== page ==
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Men in failed carjacking at Midtown valet able to flee after APD rolls out no-chase policy

The department says they stand by their decision

ATLANTA — A day after the Atlanta Police Department implemented a no-chase policy, the alleged suspects in an attempted carjacking were able to get away. 

At around 11:50 p.m. on Saturday, officers were dispatched to a valet stand outside Sugar Factory along Peachtree Street in Midtown Atlanta. 

According to police, a woman had just arrived to valet park her car. She exited, taking the keys with her, and handed them to a valet employee. Moments later, police said a male suspect got into her vehicle, and tried to steal it. Only thing missing were the keys. 

"One of the valet employees ran and removed the suspect from the vehicle. Another valet observed a getaway vehicle nearby and he began to approach that vehicle," Atlanta Police spokesman Carlos Campos said. "A male occupant of the suspect vehicle produced a firearm and pointed it at the valet." 

RELATED: Atlanta Police begins zero-chase policy effective immediately

Campos said the valet employees were "paying attention to their surroundings and quickly noticed what was happening and took action." 

He added: "While we would caution people in intervening in property crimes, we are appreciative of their response and very thankful no one was seriously injured in this incident."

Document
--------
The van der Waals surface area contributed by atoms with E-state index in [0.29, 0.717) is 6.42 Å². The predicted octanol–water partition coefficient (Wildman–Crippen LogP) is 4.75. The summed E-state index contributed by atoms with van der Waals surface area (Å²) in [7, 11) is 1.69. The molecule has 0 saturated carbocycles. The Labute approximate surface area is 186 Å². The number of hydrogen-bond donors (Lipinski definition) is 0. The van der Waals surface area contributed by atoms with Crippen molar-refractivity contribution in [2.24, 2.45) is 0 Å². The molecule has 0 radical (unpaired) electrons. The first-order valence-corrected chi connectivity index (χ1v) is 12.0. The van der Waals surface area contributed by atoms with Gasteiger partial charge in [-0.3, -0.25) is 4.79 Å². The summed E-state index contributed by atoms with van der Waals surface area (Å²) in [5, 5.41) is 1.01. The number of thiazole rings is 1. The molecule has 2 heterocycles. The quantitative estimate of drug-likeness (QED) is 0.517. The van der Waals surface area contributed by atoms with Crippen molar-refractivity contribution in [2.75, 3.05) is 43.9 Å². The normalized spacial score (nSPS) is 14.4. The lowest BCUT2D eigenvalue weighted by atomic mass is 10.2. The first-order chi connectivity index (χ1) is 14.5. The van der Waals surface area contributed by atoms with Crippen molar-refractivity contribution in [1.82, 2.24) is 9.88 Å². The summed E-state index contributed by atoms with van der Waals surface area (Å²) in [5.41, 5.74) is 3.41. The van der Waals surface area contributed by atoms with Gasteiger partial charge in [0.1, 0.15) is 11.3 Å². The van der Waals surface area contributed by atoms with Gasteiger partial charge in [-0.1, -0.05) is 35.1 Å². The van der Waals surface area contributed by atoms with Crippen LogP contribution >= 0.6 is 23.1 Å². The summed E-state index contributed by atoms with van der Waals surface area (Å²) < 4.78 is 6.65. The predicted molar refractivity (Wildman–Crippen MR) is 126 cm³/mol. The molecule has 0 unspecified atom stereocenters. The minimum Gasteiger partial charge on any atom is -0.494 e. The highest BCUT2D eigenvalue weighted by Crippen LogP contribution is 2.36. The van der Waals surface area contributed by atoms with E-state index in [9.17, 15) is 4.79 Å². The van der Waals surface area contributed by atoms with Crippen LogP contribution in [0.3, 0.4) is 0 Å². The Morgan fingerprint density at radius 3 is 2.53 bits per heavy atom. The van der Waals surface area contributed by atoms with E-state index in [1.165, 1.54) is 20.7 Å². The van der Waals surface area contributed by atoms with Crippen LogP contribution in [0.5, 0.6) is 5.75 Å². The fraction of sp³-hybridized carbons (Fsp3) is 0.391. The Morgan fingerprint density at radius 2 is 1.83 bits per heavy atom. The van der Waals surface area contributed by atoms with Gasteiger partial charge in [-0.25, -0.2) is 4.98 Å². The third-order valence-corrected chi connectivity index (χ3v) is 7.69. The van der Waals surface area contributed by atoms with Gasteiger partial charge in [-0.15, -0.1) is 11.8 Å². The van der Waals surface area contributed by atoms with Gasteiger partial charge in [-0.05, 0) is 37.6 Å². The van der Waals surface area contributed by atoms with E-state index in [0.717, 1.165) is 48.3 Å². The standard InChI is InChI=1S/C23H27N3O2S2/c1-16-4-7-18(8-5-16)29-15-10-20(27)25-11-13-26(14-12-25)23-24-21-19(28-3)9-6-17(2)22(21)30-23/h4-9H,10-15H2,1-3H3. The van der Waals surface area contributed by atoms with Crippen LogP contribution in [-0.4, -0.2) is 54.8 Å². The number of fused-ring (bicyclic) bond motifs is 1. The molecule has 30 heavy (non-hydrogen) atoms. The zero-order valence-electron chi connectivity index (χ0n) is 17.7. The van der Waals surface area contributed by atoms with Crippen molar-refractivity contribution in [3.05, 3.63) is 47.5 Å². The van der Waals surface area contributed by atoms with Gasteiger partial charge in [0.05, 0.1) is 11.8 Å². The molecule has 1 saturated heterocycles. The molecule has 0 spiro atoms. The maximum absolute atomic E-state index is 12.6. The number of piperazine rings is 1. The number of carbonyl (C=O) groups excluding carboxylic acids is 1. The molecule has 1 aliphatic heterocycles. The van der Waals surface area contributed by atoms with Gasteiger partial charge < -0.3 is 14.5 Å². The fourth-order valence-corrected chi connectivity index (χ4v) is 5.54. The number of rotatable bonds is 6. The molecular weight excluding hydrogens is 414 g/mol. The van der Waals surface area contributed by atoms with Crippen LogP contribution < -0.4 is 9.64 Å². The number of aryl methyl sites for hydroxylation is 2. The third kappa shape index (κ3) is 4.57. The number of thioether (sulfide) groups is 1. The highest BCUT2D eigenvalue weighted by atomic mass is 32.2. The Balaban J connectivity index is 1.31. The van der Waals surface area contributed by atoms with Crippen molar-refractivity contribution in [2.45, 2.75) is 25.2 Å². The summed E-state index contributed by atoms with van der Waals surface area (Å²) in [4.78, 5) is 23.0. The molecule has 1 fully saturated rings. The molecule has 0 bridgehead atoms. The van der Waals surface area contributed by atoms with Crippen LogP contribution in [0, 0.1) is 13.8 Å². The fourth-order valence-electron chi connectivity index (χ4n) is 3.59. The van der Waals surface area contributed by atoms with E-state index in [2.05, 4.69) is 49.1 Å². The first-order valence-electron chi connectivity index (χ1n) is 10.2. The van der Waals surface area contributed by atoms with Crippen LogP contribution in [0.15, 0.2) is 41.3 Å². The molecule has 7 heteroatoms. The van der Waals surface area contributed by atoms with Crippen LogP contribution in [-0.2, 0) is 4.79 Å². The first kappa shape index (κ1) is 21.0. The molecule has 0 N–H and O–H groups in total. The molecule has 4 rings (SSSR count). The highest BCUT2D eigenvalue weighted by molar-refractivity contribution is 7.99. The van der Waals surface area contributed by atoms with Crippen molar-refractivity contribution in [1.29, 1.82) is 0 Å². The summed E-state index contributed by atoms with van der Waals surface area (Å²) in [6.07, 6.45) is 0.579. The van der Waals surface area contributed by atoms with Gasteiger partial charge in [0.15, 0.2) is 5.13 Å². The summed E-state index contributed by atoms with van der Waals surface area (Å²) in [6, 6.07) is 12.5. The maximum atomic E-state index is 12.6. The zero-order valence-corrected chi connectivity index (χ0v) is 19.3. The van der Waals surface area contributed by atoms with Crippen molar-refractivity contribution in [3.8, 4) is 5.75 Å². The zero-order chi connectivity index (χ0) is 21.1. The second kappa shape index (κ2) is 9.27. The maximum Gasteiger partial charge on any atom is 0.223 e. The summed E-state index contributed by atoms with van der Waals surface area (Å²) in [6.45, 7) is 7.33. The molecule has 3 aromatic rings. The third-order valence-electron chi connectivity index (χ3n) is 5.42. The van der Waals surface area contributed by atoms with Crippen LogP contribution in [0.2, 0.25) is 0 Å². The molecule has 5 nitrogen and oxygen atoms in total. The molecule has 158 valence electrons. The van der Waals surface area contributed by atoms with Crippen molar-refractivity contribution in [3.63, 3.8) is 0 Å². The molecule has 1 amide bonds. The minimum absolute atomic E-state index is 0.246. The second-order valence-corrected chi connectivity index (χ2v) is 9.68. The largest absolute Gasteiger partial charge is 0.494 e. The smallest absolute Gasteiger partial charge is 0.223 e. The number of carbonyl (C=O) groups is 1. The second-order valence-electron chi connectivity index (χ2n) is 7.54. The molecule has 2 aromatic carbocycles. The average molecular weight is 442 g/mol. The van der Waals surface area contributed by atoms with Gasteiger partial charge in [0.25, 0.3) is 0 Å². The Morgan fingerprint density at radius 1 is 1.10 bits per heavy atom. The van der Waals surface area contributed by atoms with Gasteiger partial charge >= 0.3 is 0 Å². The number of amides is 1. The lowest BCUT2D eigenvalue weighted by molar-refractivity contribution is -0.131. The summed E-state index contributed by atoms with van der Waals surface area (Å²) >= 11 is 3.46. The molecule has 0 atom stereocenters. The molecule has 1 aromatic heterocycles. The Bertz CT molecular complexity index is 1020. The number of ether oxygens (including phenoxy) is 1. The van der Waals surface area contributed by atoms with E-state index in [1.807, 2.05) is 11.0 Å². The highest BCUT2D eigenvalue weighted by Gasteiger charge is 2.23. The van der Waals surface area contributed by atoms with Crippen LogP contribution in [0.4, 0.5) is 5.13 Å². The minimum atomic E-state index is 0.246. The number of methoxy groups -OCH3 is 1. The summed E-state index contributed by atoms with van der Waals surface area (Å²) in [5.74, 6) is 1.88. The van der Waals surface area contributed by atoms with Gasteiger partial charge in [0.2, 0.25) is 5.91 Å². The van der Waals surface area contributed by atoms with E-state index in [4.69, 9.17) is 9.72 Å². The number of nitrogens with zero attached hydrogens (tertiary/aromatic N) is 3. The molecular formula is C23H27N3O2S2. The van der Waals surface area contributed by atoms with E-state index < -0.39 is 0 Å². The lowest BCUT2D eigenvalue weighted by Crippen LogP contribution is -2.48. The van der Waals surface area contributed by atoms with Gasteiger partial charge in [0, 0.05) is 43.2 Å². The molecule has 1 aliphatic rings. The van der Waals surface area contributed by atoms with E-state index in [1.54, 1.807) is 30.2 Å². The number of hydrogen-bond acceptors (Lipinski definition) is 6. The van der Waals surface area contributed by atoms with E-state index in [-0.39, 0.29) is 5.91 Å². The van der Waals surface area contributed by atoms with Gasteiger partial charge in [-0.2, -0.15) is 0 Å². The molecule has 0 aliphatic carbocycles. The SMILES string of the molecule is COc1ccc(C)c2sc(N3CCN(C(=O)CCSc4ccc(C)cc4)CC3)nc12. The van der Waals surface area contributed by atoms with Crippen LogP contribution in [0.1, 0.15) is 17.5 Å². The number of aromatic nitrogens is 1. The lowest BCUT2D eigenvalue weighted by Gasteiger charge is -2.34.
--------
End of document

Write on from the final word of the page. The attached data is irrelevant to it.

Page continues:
Campos said the first suspect ran and got into the suspect vehicle and all suspects fled the scene. 

Officers later found the suspect vehicle in the area and tried to pull it over in a traffic stop. The vehicle refused to stop and continued driving off, traveling west on 10th Street, police said.

READ: Atlanta Police Chief Erika Shields' letter to staff announcing zero-chase policy

Just one day prior, Atlanta Police Chief Erika Shields announced the police department would be implementing the no-chase policy, effective immediately. She mentioned in a letter to her staff that she realizes this will "not be a popular decision" and that "this decision may drive crime up."

In a statement following the weekend's incident, Campos said this:

"We stand by the decision to temporarily implement a zero-chase policy. We have some of the best investigators in the business and have been extremely successful in identifying and apprehending criminals, utilizing investigative means other than pursuits. We will continue with these methods and we have confidence that we will continue to be successful in our efforts to bring those who choose to perpetrate crimes in our city to justice."

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